Digital Exclusion: New research reveals how touchscreen future leaves 5.6 million elderly behind in the UK

Despite the presence of technology in almost all aspects of daily life, there are still barriers that prevent millions of elderly people from accessing it.

Computers, tablets and smartphones streamline the way most of us do things like shopping, banking and, most importantly, keeping in touch with friends and family. But despite the presence of technology in almost all aspects of daily life, there are still barriers that prevent millions of elderly people from accessing it. Recent studies found that 2.8 million people over 75 years old did not use the internet, and only 7% of over 75s made regular video calls.

For care providers to the elderly and those with elderly relatives, it can be tempting to introduce them to mainstream devices. But trying to make iPads or Facebook Portal fit a user group they weren’t specifically designed for can cause frustration and sometimes a complete resistance to the technology. As much as 40% of technology installed in the home is never used, but there is evidence that more than 50% of seniors’ technology issues are to do with usability, which can be solved with better design.

The issue with touchscreens

It is often believed that touchscreens are the way to make technology more accessible. Touchscreens are considered natural and easy to use, with structured menus and clear actions to each button, and are therefore often used in products designed to assist the elderly. So why don’t they always work?

No Isolation’s new research reveals that there are 5.6 million unique people over the age of 65 in the UK who find touchscreens difficult to use due to health and physical barriers.

Dry and thick skin

A common misconception is that touchscreens require warmth from the skin to work, but that is actually not the case. Instead, the skin must be able to conduct electricity, which can be difficult with certain characteristics such as calluses and dry skin. As we age, we lose moisture from our skin and our fingertips become dry. It can therefore be difficult for elderly hands to operate smartphones and tablets not simply because they are unfamiliar, but because it is physically not possible. The figures suggest that 1.98 million people in the UK have ‘leathery fingertips’ that touchscreens do not register.

Other physical barriers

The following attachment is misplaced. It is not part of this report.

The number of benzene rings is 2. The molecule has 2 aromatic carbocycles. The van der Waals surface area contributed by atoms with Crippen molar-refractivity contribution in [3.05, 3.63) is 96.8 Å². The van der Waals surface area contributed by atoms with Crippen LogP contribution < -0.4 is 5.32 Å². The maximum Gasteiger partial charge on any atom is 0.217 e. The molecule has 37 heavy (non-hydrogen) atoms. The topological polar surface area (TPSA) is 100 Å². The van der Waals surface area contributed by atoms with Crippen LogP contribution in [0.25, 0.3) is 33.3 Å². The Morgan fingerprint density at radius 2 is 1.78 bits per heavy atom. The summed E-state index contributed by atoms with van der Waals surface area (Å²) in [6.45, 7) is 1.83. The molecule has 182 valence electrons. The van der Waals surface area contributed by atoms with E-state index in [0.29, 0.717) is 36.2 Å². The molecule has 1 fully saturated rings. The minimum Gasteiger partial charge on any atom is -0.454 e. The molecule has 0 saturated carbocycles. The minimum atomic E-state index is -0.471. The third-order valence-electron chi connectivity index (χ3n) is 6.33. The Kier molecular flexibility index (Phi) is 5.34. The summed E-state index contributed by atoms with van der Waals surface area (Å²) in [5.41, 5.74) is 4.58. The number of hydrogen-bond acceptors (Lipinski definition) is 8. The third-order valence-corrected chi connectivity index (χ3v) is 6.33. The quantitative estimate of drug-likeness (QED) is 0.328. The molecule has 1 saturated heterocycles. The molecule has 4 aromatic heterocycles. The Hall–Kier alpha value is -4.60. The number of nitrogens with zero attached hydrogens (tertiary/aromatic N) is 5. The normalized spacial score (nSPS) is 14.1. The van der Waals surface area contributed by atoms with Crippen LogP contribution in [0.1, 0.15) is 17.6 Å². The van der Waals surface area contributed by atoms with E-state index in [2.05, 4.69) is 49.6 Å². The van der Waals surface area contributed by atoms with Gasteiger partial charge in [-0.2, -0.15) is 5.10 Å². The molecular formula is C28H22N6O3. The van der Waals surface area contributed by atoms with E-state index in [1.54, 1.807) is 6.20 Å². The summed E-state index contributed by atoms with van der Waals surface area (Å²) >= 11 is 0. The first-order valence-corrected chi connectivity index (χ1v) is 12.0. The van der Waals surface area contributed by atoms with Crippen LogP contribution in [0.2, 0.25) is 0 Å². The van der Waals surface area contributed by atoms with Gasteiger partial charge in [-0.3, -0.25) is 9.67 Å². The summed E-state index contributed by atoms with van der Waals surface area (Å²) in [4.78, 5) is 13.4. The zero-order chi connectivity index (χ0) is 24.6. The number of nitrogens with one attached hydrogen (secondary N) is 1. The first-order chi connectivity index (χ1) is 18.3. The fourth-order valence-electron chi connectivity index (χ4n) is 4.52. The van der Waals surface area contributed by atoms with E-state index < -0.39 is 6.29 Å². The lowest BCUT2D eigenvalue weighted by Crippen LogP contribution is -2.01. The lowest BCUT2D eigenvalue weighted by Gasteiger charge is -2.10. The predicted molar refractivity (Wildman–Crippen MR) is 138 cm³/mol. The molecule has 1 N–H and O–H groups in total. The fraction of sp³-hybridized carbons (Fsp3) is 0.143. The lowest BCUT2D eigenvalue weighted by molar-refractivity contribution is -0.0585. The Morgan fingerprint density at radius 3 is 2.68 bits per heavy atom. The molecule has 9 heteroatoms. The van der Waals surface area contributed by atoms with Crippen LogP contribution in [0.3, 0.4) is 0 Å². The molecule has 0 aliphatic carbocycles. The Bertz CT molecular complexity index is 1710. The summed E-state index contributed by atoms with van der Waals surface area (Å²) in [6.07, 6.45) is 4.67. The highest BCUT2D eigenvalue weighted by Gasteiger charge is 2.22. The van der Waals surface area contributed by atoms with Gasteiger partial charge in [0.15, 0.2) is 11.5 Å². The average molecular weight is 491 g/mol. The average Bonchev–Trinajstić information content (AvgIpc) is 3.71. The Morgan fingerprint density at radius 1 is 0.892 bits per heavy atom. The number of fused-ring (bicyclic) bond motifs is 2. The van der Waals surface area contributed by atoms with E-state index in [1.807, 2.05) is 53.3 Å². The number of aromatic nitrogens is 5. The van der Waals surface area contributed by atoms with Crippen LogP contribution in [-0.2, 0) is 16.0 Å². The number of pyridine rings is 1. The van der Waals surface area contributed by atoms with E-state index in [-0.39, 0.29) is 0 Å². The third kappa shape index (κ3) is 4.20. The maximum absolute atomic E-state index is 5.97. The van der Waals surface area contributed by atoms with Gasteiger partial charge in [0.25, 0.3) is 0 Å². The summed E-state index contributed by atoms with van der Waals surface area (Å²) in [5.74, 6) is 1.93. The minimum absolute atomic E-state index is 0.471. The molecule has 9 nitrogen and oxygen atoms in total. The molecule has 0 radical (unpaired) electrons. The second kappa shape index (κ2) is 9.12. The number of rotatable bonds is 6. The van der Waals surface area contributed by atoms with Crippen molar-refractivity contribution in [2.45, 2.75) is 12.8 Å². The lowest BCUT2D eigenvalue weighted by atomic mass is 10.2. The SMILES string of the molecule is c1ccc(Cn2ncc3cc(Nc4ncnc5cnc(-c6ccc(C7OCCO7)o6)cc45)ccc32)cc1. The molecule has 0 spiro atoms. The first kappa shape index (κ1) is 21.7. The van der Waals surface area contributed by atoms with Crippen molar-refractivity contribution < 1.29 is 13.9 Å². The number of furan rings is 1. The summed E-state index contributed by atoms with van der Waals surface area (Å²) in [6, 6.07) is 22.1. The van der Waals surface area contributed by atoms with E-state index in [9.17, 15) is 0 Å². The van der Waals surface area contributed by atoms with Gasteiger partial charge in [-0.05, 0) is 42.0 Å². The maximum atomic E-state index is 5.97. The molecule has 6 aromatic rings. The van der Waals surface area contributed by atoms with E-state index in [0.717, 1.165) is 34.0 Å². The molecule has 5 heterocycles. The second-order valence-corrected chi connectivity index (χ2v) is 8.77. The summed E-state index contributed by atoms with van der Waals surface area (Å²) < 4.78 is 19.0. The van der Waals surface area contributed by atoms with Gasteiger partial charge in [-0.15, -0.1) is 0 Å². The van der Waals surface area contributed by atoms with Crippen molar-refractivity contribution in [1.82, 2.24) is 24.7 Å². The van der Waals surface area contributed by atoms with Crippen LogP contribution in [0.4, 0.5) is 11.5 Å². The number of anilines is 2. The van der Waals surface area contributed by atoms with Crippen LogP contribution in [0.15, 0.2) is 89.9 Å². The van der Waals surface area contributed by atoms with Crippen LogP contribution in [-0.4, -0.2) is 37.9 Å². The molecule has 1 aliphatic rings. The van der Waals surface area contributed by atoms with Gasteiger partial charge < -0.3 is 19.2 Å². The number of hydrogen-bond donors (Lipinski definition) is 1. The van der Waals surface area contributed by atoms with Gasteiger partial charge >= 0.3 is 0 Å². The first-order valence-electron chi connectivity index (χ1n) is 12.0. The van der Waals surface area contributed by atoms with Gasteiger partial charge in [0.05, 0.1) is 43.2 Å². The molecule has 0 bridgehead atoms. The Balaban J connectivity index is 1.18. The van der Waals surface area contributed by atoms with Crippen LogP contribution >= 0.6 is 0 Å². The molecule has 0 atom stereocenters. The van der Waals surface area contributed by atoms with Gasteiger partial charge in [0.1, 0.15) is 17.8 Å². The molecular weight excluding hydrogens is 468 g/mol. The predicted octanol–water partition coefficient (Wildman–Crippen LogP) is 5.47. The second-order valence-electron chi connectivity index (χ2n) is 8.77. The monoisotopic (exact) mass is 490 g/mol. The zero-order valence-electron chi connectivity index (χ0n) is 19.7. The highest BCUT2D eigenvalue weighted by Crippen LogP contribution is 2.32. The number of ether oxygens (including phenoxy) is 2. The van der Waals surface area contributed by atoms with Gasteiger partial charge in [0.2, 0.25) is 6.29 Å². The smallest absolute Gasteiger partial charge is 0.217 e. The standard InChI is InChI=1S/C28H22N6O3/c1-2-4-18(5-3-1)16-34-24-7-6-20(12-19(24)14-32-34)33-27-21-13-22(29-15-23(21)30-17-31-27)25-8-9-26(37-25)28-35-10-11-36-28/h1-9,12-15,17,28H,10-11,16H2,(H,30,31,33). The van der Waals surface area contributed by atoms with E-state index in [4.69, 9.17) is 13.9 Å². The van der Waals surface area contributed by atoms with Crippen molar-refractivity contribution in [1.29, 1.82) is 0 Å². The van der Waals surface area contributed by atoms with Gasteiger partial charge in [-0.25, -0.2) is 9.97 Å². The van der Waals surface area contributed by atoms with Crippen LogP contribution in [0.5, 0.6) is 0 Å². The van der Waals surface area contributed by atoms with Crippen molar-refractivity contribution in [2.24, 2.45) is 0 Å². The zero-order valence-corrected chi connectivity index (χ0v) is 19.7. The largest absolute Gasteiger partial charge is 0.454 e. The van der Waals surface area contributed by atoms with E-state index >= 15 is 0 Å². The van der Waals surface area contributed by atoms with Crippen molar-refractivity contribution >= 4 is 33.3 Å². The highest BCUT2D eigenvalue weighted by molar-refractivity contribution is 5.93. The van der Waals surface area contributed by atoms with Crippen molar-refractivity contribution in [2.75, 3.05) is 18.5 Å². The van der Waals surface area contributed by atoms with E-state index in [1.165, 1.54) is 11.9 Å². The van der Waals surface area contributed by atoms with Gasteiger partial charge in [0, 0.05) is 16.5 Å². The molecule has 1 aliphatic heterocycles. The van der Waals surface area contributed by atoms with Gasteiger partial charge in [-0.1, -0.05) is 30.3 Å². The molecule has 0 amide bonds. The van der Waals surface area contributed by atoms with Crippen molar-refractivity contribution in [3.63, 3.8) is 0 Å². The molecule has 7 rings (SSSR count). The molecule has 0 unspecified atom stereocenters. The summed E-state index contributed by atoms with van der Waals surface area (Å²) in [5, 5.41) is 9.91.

Styluses are commonly proposed to address this, but interactions such as rotate and zoom require multiple touches and are not possible to simulate with a stylus. Medical conditions such as multiple sclerosis, Parkinson’s and arthritis can also make them awkward and difficult to use. The gestures themselves can also be difficult for people with reduced muscle function in their hands or arms. The precise movements needed for styluses, touchscreens, and even computer mice and touchpads, can be problematic for many older adults.

Cognitive decline

In the UK, 2.95 million people over 65 have subjective cognitive decline, another direct barrier to seniors' use of touchscreen devices. Studies have shown that 45% of seniors experience difficulty using an iPad due to cognitive limitations, and less than 50% of seniors with dementia manage to use technology independently.

Accounting for those with leathery fingertips, reduced muscular function and subjective cognitive decline, the total number of people who might experience problems with touchscreen devices is 5.6 million. When designing technology for the elderly and those who fall outside the mainstream, barriers like these must be taken into account. With communication and day-to-day tasks moving to digital platforms, a large demographic risks becoming isolated and cut off from the way the rest of society communicates.

No Isolation’s Komp is one example of technology that addresses these barriers to enable the vulnerable in our society to video call with their adult children, recieve photos of their grandchildren who live on the other side of the world, or receive appointment reminder texts from their carer. It has only one button, enabling its user to keep in touch with their family independently, without assistance and on their own terms.

For those considering buying communication technology for an elderly relative or someone in their care, these barriers of use should be taken into account before the decision is made. For technology to be truly inclusive it must be designed around the needs and limitations of its user group; we should not assume that what is second nature for one person applies universally.

Sometimes brilliance is in the simplicity with which complex problems are solved.

As the son of one Komp user recently said.